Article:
Lee Odden

Digg Funnels and Made for Digg Sites

Lee Odden     Online Marketing, Social Media

Cameron Olthius recently posted about the rise of “made for digg” sites, a phrase coined by Ethan Kaplan, who points out Knuttz as an example. Alister Cameron looked into the Knuttz site and gives a breakdown of how this site funnels visitors in such a way to encourage digg votes.

Knuttz is basically a blog that shows clever photographs and interestingly enough, has had 14 stories hit the front page of digg in about the past two weeks.

Alister speculates whether Knuttz might be gaming digg or not and makes some interesting observations. Knuttz creates a “digg funnel” by adding a solicitation from each photo detail page to a specific page which has the familiar digg vote badge on it.

You don’t really see any digg badge anywhere on the site until you get funneled to the “focus” page. All the photo detail pages link to the “focus” page, which is in contrast to what most blogs do when they place the digg badge on every blog post. That dilutes the voting. The digg funnel drives traffic to one focus page with a digg badge on it. This focuses any voting to one particular “story”. Except it’s not a story, it’s just a clever photo.

The observations Alister makes are pretty interesting for those who are interested in seeing how sites are suddenly benefiting from digg traffic in a big way.

Muhammad Saleem says there’s nothing wrong with made for digg sites, “…it is not Digg‚Äôs fault that more people want to read about Britney‚Äôs marital life than the genocide in Sudan”.

That’s true, and it’s something potential investors and marketing partners should consider that are looking at digg. Digg is becoming (or has become) much more more of a “techie tabloid” than anything else and there’s certainly a robust community behind it. There’s a tremendous opportunity for digg style communities to be developed that address the interests of other news types and industry topics.

What are your favorite digg copycat sites? Have you picked up on other “made for digg” sites or clever gaming of digg?

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Lee Odden About Lee Odden

@LeeOdden is the CEO of TopRank Marketing and editor of Online Marketing Blog. Cited for his expertise by The Economist, Forbes and the Wall Street Journal, he's the author of the book Optimize and presents internationally on integrated content, search, social media and influencer marketing. When not at conferences, consulting, or working with his talented team, he's likely on a beach somewhere doing absolutely nothing.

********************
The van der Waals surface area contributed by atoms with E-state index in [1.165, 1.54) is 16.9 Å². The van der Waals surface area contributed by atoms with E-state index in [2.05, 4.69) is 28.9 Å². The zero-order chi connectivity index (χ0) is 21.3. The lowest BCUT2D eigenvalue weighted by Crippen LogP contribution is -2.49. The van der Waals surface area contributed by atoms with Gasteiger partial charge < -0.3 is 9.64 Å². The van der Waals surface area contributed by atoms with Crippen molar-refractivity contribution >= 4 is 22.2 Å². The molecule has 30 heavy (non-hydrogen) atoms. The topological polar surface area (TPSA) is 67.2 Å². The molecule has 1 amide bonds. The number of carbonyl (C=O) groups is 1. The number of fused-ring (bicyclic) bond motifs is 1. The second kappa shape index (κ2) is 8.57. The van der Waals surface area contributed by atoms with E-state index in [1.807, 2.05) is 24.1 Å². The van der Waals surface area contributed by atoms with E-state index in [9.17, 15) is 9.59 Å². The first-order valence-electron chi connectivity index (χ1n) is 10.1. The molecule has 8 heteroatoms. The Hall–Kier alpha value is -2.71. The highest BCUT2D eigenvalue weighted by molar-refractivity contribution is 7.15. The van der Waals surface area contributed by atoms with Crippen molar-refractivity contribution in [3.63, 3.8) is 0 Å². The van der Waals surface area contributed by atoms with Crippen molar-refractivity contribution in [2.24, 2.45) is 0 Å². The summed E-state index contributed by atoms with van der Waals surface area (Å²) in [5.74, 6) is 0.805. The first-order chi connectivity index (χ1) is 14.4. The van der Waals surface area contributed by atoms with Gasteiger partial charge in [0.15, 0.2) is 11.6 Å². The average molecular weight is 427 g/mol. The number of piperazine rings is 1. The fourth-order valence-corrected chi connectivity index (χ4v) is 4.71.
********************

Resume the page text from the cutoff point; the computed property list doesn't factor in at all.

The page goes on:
Comments

  1. Do you mean any “list” blog post?

    I would agree many of those are intended for digg. And yet, while this blog can no longer “play” on digg, we continue to create “list” posts.

  2. A “Digg” style site that I saw was TravelDugg.com.
    http://www.traveldugg.com

    Focuses on travel deals. Not a bad concept considering millions of people are looking for and find cheap deals everyday. Me included.

  3. Aaron Pratt says:

    6 reasons why

  4. Aaron Pratt says:

    Lee you got it and no harm meant in my observation as usual. 🙂

    Aaron

  5. Frank Williams says:

    Good post, and I think that there will be some copycat Digg sites that will succeed, and many that will fail. As long as it makes sense and there is a passionate community around it. We’re attempting at VoFiles.com to bring the idea to voting on people’s social networking profiles in various categories.

    Results have been mixed, many social networkers don’t know the Digg model and are confused by what’s going on. In some cases, it seems to be working.

  6. Toivo Lainevool says:

    I run so I have a view from the opposite side. Not that anyone is making “Made-for-SEOyak” pages yet 🙂

    Made-for-Digg pages could be seen like landing pages for PPC campaigns. It is a always good idea to cater to your audience, so if you know a visitor is coming from dig, it makes sense to customize that page for them.

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